top of page
  • Writer's pictureShelly Snow Pordea

The 7 Steps I Took to Retire in my 30s

Updated: Nov 2, 2018

Welcome to our "Dreamcatchers–Women at Work" series. The first lovely lady I want you to meet is a friend, fellow St. Louisan, and author, Mary Valloni. She is doing incredible work to help people change the world as she coaches fundraisers and nonprofits to reach their fundraising goals. Be sure to check out her podcast in collaboration with Mike Kim called Fully Funded.


The 7 Steps I Took to Retire in my 30s

At 33, I made the decision that I was done with my day job. I had been a nonprofit development director for twelve years and I loved the work I got to do, but when my dad passed away 3 days before my 33rd birthday I was done. He was 69 years old and had only retired a few years prior, when he found out he had cancer. I was determined that a cancer diagnosis or any other diagnosis, for that matter, would not be the reason for my retirement. I spent that following year asking myself, “What would I want to do if I was retired?” The answer to my question was, I’d help teach nonprofit and ministry leaders how to fundraise.

In 2009, I put on the most incredible fundraiser that net $500,000 for my charity, quickly becoming a resource of knowledge for a lot of young fundraisers. The common question I received was, “How did you do it?” That was a great question, and one I tried hard to figure out. With a notebook in hand, I spent months reflecting back on what I did, and I figured it out. I broke it down into 7 easy steps and called it my 7 Steps to Fundraising Freedom. In early 2017, those steps came to life in my #1 Amazon New Release, Fundraising Freedom: 7 Steps to Build and Sustain Your Next Campaign.

The thing about these steps is that they can teach any charity how to fundraise, but they were also the 7 steps that gave me the FREEDOM to retire in my 30s, and here they are!

  1. Focus Your Vision – What kind of life do you want? What is the dream, and is it possible to achieve it? I asked those questions as I tried to figure out what gave me energy and life. I loved to fundraise and it gave me joy. This is where I created my vision to becoming a fundraising coach, consultant and trainer who helps nonprofit and ministry leaders raise the funds they need to fulfill their mission.

  2. Run Your Research – If I wanted to retire in my 30s, what would I need to do to make that possible? How could I still bring in an in doing my retirement job? I pulled out an excel spreadsheet and wrote out every organization I would volunteer my time with, but the catch was that I would do it regardless of pay. One of the charities on that page was a campus ministry that I loved, who later became my first client.

  3. Enlist Your Team – I wrote on a sheet of paper who I needed to surround myself with to make retirement a reality. Who did I need to bring into my life during this season? I hired a business coach, I reached out to a missionary friend, I locked into the group of people who could help me fulfill my vision, and I leaned into the Jim Rohn quote, “You are the average of the 5 people you spend the most time with.”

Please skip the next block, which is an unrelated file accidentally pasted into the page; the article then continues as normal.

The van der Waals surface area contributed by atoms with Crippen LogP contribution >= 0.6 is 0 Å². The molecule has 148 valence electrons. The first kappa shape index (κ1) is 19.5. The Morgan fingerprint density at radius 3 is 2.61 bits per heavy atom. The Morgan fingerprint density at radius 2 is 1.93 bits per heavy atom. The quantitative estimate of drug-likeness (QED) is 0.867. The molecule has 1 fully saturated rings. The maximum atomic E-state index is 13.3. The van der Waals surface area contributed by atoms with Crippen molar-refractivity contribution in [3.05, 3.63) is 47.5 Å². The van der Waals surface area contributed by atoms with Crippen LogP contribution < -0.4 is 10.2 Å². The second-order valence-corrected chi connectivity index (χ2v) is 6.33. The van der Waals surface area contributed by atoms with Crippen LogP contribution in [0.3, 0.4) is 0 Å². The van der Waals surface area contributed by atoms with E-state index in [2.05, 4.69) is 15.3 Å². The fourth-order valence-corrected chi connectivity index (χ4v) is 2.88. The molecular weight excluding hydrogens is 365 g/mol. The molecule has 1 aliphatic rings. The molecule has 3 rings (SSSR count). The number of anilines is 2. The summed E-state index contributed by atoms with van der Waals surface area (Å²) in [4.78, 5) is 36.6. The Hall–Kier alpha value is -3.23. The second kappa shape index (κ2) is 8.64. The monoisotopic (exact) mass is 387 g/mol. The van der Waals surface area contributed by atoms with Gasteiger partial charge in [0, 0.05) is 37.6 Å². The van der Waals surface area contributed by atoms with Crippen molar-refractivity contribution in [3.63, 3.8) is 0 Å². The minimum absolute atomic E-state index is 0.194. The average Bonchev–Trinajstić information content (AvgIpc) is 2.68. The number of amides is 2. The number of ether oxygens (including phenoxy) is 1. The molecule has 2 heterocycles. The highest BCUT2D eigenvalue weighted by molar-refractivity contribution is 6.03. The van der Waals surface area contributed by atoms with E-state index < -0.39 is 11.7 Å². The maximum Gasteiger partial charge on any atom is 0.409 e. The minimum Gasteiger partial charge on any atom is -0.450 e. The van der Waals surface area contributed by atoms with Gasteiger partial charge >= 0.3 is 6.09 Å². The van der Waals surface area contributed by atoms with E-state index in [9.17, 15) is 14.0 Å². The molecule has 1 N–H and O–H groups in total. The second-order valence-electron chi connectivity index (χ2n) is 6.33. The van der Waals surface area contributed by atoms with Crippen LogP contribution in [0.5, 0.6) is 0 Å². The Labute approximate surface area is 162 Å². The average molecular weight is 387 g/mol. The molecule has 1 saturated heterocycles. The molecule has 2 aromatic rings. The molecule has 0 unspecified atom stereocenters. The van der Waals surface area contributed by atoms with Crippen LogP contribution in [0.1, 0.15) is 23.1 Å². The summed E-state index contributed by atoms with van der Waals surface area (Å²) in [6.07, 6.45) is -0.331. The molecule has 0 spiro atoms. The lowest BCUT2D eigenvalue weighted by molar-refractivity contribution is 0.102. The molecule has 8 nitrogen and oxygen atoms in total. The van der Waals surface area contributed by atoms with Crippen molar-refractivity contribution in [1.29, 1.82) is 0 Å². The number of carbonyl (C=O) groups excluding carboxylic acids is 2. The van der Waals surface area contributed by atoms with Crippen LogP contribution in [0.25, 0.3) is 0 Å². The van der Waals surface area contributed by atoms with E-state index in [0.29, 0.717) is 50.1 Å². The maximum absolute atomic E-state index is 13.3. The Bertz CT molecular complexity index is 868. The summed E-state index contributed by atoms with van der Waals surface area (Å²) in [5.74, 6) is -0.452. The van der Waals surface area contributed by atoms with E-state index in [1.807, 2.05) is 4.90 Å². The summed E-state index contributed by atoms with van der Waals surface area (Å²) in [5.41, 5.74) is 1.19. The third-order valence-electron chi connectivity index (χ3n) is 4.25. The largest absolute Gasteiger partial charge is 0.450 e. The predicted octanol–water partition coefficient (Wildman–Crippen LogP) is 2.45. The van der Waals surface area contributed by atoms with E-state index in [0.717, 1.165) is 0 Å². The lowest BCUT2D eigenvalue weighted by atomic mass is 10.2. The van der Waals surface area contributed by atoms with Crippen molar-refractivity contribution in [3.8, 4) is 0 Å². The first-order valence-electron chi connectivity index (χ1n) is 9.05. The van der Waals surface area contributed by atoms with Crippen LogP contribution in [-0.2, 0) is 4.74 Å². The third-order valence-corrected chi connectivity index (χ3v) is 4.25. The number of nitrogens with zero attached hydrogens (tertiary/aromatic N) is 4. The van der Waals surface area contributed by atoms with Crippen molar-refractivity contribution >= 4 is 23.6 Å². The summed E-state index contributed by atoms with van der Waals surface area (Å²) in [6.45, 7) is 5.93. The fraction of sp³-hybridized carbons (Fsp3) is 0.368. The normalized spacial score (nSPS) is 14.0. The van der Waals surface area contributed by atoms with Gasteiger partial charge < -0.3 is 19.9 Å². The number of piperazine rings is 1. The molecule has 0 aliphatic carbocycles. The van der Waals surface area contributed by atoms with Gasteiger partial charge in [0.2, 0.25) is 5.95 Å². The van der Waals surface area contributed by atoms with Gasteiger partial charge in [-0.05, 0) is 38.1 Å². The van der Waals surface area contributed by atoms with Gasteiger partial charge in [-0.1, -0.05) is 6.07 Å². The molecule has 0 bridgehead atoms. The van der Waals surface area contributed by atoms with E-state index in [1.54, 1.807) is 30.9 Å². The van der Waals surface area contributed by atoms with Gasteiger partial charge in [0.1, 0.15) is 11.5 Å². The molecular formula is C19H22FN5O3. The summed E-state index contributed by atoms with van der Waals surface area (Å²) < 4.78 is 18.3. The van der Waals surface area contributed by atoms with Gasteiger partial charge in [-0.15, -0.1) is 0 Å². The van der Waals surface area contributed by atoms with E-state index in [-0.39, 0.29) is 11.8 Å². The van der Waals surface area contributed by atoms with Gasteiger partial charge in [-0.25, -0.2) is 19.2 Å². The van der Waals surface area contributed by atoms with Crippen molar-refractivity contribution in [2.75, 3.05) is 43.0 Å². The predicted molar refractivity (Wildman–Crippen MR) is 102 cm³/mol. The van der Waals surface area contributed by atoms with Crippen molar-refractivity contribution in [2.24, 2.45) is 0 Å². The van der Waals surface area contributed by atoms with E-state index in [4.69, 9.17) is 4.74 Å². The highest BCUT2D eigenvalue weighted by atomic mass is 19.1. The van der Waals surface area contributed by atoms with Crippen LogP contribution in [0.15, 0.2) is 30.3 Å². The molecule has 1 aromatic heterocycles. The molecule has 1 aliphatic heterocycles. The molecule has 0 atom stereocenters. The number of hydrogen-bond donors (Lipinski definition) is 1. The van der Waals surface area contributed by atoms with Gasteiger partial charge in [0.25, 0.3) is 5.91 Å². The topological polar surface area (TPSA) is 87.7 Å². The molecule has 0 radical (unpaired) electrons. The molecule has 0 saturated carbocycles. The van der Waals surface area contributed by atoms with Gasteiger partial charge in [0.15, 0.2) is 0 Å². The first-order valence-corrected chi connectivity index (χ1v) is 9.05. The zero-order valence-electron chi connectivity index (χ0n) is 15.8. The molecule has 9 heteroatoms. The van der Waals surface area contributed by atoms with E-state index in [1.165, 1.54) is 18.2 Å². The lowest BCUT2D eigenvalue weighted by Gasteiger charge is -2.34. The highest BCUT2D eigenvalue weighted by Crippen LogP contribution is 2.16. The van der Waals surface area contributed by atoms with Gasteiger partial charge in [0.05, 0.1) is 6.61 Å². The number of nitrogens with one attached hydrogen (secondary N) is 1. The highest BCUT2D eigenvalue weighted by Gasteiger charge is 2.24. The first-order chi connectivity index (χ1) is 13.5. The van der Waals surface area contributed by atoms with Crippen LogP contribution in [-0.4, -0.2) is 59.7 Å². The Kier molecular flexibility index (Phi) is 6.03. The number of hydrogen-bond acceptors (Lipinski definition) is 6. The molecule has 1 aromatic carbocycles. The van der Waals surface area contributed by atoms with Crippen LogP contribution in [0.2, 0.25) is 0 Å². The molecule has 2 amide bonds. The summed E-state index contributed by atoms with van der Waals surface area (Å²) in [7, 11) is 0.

4. Enhance Your Brand – I rebranded myself. I was no longer just a fundraiser, I was a fundraising coach, consultant, and trainer. I couldn’t hide behind my nonprofit’s big name any longer and I had to become my own brand. I was Mary Valloni Consulting, and it was just me. My husband, who is an amazing graphic designer, built me a website, a logo, and a one-page document with my 7 steps listed out. Mary Valloni Consulting had come to life, and I had clarity and new-found confidence in what would become my new retired life.

  5. Deploy Your Team – My team came around me and encouraged me through the process, but they also went to bat for me to share my message and introduce me to the right people. One by one, my team helped encourage and walk me through some tough days of self-limiting beliefs, but together we walked through it, and I was able to continue to spread my message and my mission.

  6. Organize Your Ask – I told my story to everyone I could, and I invited nonprofit leaders to follow my steps. I started with one presentation, and it led to two. I started with one coaching client, and it lead to two. I started with one consulting client, and it led to two. Not everyone said yes, but with every ask, I had more clarity about how to help my nonprofit friends the best way possible.

  7. Make Your Difference – This is why all the other steps mattered so much. Why would I have gone through all the work if I didn’t want to make a difference? I wanted to see lives changed and ultimately, I want fundraisers to never feel alone in the process. As I continued to work with nonprofit and ministry leaders I saw HUGE impact and more dollars were being raised.

I realized I had not only retired in my 30s, but I had also in the process found FREEDOM. We all want certain things in our lives that seem to make life easier, but I’ll be honest. There isn’t a magic bullet to life. You’ll always have ups and downs and successes and challenges, but one thing I’ve realized is that I don’t ever want to feel trapped in a day job again.

There are way too many exciting things that are happening in the world, and I want to be a part of it. I don’t ever want to feel trapped in the 9-to-5 grind asking for permission to live my life the way I want to live it. None of us are guaranteed any number of days in our lifetime, but I’ve decided that while I’m alive I’d like to be truly ALIVE in the process. I believe our world would be a drastically different place if we all felt free. I hope you can find the thing you love and are passionate about, and I invite you to join me and retire too!

For more information about Mary, visit

2 views0 comments

Recent Posts

See All
bottom of page